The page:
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How to Blow Up a Pipeline Review: A Powerful, Must-Watch Character Driven Call to Activism

Forrest Goodluck in HOW TO BLOW UP A PIPELINE.
Photo Courtesy NEON Films.

If the best kinds of movies are the ones that are meant to reflect reality and inspire its audience, then How to Blow Up a Pipeline is a necessary viewing. The film provides thought-provoking depictions of activism and impact in-between tense thrills and remarkable performances.

Inspired by the ideas and concepts from Andreas Malm’s 2021 book of the same name, How to Blow Up a Pipeline has an almost documentary-like feel. Viewers are placed alongside a group of eight young people as they formulate and execute a plan to blow up an oil pipeline in West Texas as a form of protest. As their plan reaches its explosive climax, they face tough obstacles and opposition that present greater consequences for their future and the aftermath of this endeavor.

The immersive elements of How to Blow Up a Pipeline are what makes it such a deeply engaging and intriguing experience from the start. It’s cool how viewers get to see every step of this plan coming together – from how the group constructs their plans and alibis to the recruitment of the team. It shows the carefully constructed nature of this idea evolving into something bigger and allows viewers to invest deeper into the experience. Some of the most emotionally impactful moments actually come from the small flashbacks for each character though as they give viewers insight into why this plan matters so much to them and what they’re motivated by.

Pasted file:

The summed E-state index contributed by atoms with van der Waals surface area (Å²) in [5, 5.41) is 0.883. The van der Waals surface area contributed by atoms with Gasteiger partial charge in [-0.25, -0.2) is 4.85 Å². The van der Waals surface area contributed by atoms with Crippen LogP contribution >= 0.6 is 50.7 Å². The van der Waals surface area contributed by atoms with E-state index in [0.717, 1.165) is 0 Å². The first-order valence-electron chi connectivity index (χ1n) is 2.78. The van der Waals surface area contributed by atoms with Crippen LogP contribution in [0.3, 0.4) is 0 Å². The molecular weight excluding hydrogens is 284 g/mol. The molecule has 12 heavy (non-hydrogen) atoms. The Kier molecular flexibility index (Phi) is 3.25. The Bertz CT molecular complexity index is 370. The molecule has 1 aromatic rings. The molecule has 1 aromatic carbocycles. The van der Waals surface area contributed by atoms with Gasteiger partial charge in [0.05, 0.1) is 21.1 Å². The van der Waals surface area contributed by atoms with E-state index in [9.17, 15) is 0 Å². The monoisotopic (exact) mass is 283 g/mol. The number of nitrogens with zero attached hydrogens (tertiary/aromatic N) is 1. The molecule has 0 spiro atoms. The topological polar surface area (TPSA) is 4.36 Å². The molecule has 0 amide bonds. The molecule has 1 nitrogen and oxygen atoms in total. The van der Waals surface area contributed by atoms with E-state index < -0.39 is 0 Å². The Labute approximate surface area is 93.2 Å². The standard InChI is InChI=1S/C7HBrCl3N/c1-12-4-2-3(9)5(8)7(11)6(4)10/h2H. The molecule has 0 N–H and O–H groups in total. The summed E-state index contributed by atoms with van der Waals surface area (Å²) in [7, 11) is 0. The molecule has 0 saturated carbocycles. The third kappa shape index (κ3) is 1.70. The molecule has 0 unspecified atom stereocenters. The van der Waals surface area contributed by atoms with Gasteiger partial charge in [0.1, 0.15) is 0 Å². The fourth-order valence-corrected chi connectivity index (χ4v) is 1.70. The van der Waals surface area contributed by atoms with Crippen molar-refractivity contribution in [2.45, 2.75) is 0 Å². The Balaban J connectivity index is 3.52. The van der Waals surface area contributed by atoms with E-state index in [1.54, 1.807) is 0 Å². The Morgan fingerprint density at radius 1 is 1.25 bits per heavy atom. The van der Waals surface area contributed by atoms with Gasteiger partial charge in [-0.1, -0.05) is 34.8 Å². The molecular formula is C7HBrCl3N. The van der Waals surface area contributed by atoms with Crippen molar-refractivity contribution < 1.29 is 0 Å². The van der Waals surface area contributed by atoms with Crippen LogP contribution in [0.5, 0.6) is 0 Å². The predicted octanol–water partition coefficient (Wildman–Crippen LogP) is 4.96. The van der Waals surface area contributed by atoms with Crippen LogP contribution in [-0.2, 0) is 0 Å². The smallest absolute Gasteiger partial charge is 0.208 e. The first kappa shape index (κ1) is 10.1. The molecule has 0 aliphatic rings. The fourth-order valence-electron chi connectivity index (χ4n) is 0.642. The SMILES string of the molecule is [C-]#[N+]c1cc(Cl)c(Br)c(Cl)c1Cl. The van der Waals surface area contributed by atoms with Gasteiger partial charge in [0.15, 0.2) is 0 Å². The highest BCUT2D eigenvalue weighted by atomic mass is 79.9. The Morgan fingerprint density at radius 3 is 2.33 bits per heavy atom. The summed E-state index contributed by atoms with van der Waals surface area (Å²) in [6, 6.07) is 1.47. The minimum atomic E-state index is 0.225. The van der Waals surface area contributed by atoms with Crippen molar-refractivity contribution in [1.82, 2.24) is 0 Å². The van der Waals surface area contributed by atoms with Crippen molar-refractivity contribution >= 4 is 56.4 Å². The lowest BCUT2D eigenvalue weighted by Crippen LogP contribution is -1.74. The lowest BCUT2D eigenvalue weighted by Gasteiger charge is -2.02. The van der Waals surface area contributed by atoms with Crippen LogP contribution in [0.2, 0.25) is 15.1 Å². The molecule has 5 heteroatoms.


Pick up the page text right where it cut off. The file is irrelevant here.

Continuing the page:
The emotional core of How to Blow Up a Pipeline is in seeing each character’s backstory. It not only gives them a richer depth, but also displays the genuine human impact of climate change. The sheer image of seeing how oil refineries and factories have literally consumed neighborhoods in the background of some flashbacks hits hard. It’s strong visual storytelling brings you into the perspectives of characters like Xochitl (Ariela Barer) and Theo (Sasha Lane), and helps viewers feel the raw tragedy of the deaths and personal destruction they’ve suffered from because of climate change. The stories of Michael (Forrest Goodluck) and Dwayne (Jake Weary) are compelling not just because of how tied to reality they are, but the small glimpses of commonality they share and show. Despite there being different reasons behind them losing their homes and having their lives be torn asunder by these oil companies, Michael and Dwayne show a sense of commonality that drives them and sparks some relatability to both their stories.